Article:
The island of Brava is a volcanic island located in the Atlantic ocean. It is the smallest inhabitated island of Cape Verde.
The island of Brava is 10.5 km long (north to south) and its width is 9.3 km. Its area is 62.51 km2. Practically the whole island is a stratovolcano. It has an extremely varied terrain with high peaks contrasting with deep valleys. The coastline is deeply indented and has formed a number of bays, most notably Furna, Ancião, Fajã d’Agua and Sorno.
It lies in the lee of the enormous Fogo volcano. Volcanic activity on the island has been mainly located along three lines, which all intersect at the crest of ground that forms the highest part of the island. Brava has no documented historical eruptions, but its youthful volcanic morphology and the fact that earthquake swarms still occur indicate the potential for future eruptions; its last eruption was during the Holocene era. 13% of the island area is forested.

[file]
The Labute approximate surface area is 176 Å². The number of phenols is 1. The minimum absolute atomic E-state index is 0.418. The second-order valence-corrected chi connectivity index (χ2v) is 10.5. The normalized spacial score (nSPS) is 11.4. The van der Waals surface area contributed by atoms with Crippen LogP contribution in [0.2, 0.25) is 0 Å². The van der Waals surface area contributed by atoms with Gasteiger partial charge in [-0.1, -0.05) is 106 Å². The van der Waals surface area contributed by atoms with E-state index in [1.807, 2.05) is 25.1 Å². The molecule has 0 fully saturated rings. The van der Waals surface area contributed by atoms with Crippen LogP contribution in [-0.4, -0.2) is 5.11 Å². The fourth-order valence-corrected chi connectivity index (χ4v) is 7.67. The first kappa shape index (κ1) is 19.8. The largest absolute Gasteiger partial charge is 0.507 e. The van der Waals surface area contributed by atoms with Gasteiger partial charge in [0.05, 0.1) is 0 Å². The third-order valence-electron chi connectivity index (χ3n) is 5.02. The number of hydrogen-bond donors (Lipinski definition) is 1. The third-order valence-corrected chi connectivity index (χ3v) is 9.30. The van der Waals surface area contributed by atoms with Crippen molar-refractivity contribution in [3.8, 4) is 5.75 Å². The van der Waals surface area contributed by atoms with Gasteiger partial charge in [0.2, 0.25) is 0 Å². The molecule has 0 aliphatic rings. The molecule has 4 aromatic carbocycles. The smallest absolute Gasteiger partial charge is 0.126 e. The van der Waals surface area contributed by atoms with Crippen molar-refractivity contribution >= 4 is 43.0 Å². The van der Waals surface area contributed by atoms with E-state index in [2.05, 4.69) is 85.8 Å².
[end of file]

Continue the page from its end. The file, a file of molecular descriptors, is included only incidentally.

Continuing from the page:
The economy of the island is mainly based on (irrigated) agriculture and fishing. Main agricultural goods include coffee, potatoes including sweet potatoes, corn (maize), banana and sugar cane. The village of Furna has a commercial port, the other port is Fajã de Agua which is only used for fishing.
The island has a mild climate which offers a certain fertility to the soil and contributes to the enchantment of its landscapes. Indeed, it is more humid and much greener that the other islands of Cape Verde, and Brava is called “the Island of Flowers”, with some precious flowers growing on the island, such as: hibiscus, bougainvillea, jasmine, sisals and some solitary dragon trees.